JCT: What is it about fencing that you love? Why were you drawn to it?

Kaplan: Fencing is a challenging sword fighting sport that requires you to make quick tactical decisions in the middle of the fight. I fell in love with it almost immediately, and having initial success a the beginner level really sealed the deal.

JCT: I know you fenced competitively at NYU. It seems as though fencers need a lot of agility and stamina, things that dancing and running, for instance, might inculcate. Did you cross train in any way?

Kaplan: As I got more serious there was strength training, cross training, rope jumping etc.

JCT: Does fencing help a college student get dates?

Kaplan: Yes! I stole my future wife of 50 years from the team captain.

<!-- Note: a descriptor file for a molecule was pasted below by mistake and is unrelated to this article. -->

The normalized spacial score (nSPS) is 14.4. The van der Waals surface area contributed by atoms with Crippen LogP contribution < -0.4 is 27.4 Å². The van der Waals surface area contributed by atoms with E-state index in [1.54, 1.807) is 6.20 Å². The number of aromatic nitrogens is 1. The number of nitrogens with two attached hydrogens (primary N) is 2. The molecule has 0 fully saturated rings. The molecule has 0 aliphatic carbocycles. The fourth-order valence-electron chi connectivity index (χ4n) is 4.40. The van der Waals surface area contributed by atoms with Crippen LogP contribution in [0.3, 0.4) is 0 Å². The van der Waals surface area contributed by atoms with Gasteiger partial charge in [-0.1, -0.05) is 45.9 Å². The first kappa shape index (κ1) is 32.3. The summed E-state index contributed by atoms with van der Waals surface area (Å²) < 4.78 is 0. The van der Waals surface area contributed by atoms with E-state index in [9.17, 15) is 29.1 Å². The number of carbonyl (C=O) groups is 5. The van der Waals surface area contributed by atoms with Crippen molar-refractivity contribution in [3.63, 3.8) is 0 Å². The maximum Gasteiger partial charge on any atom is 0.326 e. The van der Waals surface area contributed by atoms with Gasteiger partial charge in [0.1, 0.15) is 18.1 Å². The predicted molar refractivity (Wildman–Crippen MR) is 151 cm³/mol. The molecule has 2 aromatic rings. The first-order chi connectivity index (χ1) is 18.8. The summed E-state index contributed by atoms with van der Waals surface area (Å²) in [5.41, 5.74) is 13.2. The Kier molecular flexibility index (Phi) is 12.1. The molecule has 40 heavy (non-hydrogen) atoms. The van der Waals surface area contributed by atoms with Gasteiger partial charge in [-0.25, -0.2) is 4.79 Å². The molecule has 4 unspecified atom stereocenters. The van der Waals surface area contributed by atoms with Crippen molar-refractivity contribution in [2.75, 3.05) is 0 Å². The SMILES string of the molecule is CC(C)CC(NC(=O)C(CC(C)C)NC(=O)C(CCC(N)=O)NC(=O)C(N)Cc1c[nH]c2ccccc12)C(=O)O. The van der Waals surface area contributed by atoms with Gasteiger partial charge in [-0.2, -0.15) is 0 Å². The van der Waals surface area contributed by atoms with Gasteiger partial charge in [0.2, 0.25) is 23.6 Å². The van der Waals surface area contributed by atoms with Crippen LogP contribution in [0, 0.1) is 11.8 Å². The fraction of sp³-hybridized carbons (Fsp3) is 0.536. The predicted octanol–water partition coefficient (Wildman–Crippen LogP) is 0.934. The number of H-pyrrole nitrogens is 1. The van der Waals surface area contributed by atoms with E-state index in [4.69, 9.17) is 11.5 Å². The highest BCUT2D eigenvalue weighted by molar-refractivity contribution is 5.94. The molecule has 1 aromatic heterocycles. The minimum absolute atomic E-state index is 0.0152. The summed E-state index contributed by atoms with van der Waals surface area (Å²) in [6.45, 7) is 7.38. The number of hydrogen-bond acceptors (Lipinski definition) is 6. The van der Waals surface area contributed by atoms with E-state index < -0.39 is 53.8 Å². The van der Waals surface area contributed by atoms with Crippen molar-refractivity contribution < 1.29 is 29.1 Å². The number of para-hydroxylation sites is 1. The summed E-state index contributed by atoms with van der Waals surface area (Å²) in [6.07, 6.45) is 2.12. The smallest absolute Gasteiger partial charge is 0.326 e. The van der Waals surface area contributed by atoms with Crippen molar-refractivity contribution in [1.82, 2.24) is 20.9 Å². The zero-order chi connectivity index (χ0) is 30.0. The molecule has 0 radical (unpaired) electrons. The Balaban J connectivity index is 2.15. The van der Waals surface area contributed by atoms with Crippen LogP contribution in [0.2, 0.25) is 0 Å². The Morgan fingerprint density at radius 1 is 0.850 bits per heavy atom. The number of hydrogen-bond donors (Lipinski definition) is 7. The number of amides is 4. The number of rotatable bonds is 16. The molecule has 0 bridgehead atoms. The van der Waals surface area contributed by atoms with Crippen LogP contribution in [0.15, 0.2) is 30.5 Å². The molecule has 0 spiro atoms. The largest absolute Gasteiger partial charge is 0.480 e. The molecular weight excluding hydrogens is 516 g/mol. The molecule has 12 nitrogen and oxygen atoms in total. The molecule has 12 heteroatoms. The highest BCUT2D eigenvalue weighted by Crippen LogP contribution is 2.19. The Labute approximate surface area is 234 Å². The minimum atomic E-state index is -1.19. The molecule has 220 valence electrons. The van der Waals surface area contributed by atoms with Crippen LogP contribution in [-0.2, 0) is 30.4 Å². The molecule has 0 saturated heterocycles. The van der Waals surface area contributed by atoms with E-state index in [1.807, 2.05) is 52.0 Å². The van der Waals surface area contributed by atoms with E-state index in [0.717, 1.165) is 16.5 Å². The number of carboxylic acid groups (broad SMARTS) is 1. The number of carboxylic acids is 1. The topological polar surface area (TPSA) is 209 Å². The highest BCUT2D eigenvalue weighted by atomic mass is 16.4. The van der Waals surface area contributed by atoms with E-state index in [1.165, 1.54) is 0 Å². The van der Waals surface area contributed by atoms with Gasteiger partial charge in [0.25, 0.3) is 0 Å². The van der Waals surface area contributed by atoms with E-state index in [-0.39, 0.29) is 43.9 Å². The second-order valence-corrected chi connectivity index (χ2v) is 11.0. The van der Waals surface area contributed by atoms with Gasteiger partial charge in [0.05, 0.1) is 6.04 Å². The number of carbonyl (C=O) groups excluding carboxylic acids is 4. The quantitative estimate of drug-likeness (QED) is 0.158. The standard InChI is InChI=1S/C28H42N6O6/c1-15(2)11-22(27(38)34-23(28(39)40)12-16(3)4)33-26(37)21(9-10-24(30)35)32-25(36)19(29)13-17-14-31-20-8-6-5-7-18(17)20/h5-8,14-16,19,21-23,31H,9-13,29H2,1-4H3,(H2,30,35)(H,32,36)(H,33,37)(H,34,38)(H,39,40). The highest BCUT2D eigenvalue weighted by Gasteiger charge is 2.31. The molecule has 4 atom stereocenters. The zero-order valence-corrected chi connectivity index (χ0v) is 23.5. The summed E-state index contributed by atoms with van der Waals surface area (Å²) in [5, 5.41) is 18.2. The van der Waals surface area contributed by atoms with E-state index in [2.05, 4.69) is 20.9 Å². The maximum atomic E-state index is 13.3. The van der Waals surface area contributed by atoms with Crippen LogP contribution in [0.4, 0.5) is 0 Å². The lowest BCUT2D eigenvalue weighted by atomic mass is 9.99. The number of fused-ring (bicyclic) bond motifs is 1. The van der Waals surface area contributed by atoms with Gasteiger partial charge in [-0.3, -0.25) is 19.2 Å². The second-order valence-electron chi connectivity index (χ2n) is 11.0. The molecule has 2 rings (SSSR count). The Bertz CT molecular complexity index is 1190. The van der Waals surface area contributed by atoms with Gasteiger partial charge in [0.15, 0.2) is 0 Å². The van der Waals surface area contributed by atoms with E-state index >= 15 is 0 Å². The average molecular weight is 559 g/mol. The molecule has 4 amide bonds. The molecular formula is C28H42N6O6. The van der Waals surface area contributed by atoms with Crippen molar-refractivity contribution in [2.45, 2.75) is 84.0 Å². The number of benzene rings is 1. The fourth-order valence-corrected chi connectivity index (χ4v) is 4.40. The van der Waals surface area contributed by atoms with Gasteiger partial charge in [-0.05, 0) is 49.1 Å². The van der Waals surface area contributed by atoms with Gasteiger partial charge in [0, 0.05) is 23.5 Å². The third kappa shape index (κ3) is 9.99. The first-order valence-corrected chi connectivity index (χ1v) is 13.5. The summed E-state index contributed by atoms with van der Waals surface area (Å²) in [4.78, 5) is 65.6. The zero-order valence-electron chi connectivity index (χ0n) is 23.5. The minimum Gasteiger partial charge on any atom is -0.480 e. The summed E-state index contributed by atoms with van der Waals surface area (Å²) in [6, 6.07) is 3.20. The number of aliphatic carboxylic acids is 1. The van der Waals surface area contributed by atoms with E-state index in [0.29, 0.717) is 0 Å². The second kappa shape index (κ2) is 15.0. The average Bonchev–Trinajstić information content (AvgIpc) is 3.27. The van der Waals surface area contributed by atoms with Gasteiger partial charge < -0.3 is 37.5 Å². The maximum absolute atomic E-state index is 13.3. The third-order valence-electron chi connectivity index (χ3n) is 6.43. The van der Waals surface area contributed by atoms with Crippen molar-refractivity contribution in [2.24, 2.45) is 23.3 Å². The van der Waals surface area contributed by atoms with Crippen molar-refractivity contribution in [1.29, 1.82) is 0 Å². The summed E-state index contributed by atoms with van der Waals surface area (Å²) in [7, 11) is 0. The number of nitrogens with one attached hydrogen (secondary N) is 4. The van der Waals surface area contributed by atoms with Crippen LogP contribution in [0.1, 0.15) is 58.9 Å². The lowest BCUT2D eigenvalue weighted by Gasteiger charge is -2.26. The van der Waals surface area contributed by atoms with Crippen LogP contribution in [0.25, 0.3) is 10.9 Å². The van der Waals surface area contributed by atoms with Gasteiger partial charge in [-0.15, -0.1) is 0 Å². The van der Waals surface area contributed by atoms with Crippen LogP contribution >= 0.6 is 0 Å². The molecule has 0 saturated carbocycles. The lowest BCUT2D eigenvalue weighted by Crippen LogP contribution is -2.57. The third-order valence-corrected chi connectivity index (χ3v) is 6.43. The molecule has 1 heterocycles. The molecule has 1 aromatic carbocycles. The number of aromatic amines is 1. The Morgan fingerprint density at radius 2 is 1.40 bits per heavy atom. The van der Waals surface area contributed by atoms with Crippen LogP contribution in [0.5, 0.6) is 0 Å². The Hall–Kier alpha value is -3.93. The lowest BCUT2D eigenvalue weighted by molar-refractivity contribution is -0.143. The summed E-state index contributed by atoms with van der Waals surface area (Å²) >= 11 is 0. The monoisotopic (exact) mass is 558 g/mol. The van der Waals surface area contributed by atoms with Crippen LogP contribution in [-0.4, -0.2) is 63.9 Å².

JCT: Tell us a little about fencing competition itself. How are the bouts structured? Do men ever compete against women? Is there any risk of serious injury? What emotions do you feel toward your opponent when you fence?

Kaplan: Sure. Fencing bouts are fenced for either five touches or 15 touches. Fencers start the tournament in a “pool,” which is usually six or seven fencers. Everybody fences everybody in the pool, and then the results produce a ranking ladder. Then the tournament becomes like a tennis tournament, with pairings. The fencers fence a 15-touch direct elimination bout where the winners advance and the losers are eliminated. In the Olympic Games there’s no pool, just 32 top ranked in the world in the direct elimination table.